China is a world leader in harnessing the wasted heat from cement kilns and has already begun exporting this technology. In 2009 the government announced additional measures as part of a plan for the revitalisation of ten key industries: outmoded, high-energy production technologies are to be eliminated, and better resource use and recycling promoted. Do we really want to sit on our hands as the energy intensive industries suggest, and let China innovate? [Report: China’s Clean Revolution (2009), Author: The Climate Group]

Apart from the targets on energy efficiency China is also doing exceptionally well in the renewable energies sector. It ranks third in installed wind energy capacity, with 25.1 GW of installed capacity (up 207% from 12.1 GW in 2008). 'Given the current growth rates, it can be expected that even the unofficial target of 150 GW will be met well ahead of 2020,' Li Junfeng, secretary-general of the Chinese Renewable Energy Industries Association, said recently.

China has also leapfrogged the West in the last two years to emerge as the world's largest manufacturer of solar panels. And the country is pushing equally hard to build nuclear reactors and the most efficient types of coal power plants.   
A third reason to maintain the pressure in the drive to 30% is that the target makes economic sense for Europe, no matter what it means in terms of Chinese emissions. The price for the move from 20% to 30% has hugely decreased following the economic crisis. And these costs are not an immediate GDP loss, but rather the increased expenditures needed to redirect the economy towards lower-carbon activities that will generate increased growth in coming decades.
The positive economic side effects are also significant. Just the health co-benefits of moving from 20% to 30% pay for the bill, with over 30 billion euro per year by 2020 of health benefits alone. Not a bad deal for our ageing society.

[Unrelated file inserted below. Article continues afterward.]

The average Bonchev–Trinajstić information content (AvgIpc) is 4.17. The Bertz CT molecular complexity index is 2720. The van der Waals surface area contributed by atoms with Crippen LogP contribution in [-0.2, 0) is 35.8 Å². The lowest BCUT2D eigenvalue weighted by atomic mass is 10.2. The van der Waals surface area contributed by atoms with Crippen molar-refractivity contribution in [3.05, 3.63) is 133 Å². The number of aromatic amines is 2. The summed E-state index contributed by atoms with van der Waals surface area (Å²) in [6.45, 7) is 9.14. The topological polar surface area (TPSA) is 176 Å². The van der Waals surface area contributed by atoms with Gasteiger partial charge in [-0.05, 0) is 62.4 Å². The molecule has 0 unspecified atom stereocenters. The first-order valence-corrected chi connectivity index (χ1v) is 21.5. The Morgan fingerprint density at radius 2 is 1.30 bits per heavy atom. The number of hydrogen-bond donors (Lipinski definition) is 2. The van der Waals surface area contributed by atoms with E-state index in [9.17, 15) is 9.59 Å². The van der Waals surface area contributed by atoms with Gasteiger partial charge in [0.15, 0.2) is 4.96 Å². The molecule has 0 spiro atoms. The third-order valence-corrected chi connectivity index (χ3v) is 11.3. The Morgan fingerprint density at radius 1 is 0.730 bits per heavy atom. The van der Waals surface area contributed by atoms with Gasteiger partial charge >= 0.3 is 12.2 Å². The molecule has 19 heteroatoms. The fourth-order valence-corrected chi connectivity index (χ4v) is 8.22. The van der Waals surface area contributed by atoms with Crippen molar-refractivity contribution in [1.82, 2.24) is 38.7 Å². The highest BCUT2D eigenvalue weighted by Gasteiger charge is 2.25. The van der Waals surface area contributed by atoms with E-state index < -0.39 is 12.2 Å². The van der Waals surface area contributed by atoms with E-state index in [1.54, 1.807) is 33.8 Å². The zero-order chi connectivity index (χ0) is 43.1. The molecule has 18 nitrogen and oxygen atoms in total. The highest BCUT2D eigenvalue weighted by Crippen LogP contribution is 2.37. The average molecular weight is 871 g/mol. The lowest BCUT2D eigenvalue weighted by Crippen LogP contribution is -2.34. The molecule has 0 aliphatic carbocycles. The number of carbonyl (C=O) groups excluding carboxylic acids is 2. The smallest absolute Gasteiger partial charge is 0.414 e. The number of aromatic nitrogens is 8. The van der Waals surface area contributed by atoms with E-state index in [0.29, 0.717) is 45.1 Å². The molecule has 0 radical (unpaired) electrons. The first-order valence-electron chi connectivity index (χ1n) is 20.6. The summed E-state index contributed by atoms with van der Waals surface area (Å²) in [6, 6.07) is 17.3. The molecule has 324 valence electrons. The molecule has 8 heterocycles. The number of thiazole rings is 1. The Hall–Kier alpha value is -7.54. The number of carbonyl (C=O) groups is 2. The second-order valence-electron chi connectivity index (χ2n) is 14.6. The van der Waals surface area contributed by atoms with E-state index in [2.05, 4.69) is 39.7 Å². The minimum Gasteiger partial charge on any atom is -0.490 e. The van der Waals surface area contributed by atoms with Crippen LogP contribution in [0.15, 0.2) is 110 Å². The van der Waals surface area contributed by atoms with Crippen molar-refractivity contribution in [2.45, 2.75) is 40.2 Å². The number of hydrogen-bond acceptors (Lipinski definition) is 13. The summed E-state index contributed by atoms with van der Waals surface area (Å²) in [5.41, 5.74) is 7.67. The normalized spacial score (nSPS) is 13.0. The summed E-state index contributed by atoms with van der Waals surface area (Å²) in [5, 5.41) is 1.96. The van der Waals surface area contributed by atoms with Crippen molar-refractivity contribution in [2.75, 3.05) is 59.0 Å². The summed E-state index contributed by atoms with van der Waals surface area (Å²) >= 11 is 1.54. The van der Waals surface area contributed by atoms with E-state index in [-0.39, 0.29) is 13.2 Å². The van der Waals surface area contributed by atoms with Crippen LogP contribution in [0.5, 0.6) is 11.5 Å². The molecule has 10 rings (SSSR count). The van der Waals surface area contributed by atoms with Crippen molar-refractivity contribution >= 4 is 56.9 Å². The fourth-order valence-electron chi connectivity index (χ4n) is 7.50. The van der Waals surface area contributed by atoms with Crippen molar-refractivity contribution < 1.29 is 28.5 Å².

Tanaka also warned that the weak pledges made at the Copenhagen summit last year have increased the cost of meeting global climate goals by $1 trillion between now and 2035 and appealed to governments to implement their climate pledges vigorously to avoid doubling oil prices. Other sources already predict this doubling within the next decade. As the EU is more and more dependent on imported oil a price shock can lead us into another recession.

So far the EU has been at the forefront of low-carbon technology growth and its leadership in climate change policy has led to action in other countries and at international level. However, its competitors are catching up fast and it cannot afford to let up the pace. China and the USA led the world in new clean energy technology and infrastructure investment in 2009, at $34.6 billion (€28 billion) and $18.6 billion (€15 billion) respectively (Ernst & Young).
So, why should we move to 30%? More investments in energy efficiency and low-carbon technologies, more jobs, better health, some regained climate leadership on a global level and an increased chance of not exceeding 2°C at the end of the century are just some of the reasons. Surely points which Mr Birol well understands, but which are sadly still ignored by those who have a vested interest in the high-carbon economy."